4. Black Beans
Fiber: 15 grams per cup, cooked
You know beans are rich in fiber, but did you know just how rich? Just ½ cup of black beans packs in almost eight grams.
Toss them on your salad for lunch, or try them in a brown rice fiesta bowl that’s a perfect meal for one person.
Worried about unpleasant side effects? Soaking dried beans in water before you cook them can help remove some of the indigestible sugars that cause flatulence, says Keri Gans, R.D.N., author of The Small Change Diet.
If you’re using dried beans, cover them with two to three inches of cool, clean water. Set aside at room temperature for eight hours or overnight, and drain well. For canned beans, rinse well in cool water before eating.
Fiber: 7.6 grams per cup
They may not be as widely available as strawberries and blueberries, but in-season blackberries are a sweet treat that’s hard to beat.
In addition to the fiber, a cup of blackberries delivers 50 percent of your daily vitamin C needs.
Fresh blackberries are great on their own or as an ingredient in a high-protein breakfast bowl.
Fiber: 5.1 grams per cup, cooked
As if you need another reason to pack more vegetables into your diet, most are an excellent source of fiber. Broccoli gets bonus points for being incredibly easy to make: Steam, add a pinch of salt and pepper if you want, and enjoy.
One cup of broccoli contains more than 100 percent of your daily vitamin C and K needs, along with nearly 50 percent of your daily vitamin A needs. Those little stalks pack a serious nutrient punch!
Fiber: 8.2 grams per cup, cooked
The next time you’re at the supermarket, head to the bulk bins and fill a bag with bulgur. Like most whole grains, it’s packed with fiber and one of the best carbs for weight loss. Unlike most whole grains, you probably haven’t eaten it often enough to be tired of it.
8. Butternut Squash
Fiber: 6.6 grams per cup, cubed and cooked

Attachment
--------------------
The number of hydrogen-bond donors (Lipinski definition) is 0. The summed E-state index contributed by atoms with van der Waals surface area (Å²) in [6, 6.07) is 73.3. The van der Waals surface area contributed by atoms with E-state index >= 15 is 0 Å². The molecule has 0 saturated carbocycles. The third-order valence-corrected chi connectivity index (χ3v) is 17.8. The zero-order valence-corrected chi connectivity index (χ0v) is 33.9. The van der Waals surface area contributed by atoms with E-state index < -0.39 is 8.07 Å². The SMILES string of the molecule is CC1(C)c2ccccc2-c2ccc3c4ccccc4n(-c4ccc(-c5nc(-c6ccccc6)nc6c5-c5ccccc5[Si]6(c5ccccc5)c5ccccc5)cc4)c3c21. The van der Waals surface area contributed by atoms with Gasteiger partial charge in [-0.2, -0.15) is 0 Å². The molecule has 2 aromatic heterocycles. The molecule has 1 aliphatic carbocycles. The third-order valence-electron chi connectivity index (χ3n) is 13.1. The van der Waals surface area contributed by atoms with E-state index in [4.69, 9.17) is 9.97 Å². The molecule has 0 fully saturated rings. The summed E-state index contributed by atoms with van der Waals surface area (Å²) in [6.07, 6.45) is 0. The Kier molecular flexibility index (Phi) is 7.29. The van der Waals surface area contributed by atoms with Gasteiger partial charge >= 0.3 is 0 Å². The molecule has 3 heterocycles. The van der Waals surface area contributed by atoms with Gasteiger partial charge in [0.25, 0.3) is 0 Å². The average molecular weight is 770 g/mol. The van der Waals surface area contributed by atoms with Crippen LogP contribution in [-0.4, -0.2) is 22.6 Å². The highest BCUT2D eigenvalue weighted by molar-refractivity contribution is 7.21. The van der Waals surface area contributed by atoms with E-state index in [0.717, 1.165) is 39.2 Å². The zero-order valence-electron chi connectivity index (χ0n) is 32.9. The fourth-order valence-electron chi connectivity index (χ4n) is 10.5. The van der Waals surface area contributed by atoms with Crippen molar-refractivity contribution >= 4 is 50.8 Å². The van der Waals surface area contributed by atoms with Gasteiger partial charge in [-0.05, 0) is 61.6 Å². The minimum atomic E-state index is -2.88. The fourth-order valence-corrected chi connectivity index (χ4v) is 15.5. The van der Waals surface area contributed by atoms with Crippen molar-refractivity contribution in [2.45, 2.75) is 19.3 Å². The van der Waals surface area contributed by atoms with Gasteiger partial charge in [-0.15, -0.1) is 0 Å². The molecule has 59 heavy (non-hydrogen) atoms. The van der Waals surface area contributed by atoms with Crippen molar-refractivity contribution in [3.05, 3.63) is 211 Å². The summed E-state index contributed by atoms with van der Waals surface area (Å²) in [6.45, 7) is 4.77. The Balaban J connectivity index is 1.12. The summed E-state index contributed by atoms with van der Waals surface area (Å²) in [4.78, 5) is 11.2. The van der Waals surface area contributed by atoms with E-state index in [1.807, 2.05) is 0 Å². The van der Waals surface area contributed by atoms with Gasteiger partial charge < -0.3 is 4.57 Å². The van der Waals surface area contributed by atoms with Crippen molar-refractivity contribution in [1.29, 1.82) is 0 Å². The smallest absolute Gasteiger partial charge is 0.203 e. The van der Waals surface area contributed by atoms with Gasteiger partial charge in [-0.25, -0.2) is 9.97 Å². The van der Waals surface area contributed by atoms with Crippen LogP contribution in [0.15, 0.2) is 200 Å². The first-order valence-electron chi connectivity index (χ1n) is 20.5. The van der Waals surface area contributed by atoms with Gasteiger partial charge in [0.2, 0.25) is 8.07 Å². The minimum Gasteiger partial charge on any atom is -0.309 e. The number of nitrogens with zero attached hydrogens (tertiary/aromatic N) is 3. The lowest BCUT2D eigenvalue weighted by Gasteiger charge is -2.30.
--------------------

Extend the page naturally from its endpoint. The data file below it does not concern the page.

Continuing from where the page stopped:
Contrary to popular belief, butternut squash is technically a fruit, not a vegetable. But that doesn’t change the fact that it’s a wonderful addition to many sweet and savory recipes and is also great on its own, roasted or baked.
Butternut squash is low in calories, with only 82 per cup, but high in nutrients, including magnesium, potassium, and vitamins A and C.
Most notably, a cup of cooked butternut squash provides more than 100 percent of your daily vitamin A, an essential vitamin for maintaining good vision and healthy skin.
9. Chia Seeds
Fiber: 9.8 grams per ounce
Chia seeds make adding a hefty dose of fiber to your daily diet a cinch!
You can sprinkle them on top of Greek yogurt, oatmeal, or cold cereal, or blend them with other wholesome ingredients for an energizing smoothie that doesn’t taste like chalk.
You can even use one tablespoon of chia seeds plus one cup of water as a vegan substitute for one egg in baking. Allow the chia seeds to sit in water for about 15 minutes so it forms a gel-like substance, then use it to make your favorite muffins, cookies, or whatever else may call for an egg.
Fiber: 12.5 grams per cup, cooked
Chickpeas provide a powerful punch of protein and fiber, making them an incredibly satisfying snack.
You can roast them to make an easy snack at home or buy them already roasted.
“Roasted chickpeas are one of my favorite snacks to buy,” says Marisa Moore, R.D.N. The packaged ones are incredibly convenient and stay crispy much longer than homemade versions, she says.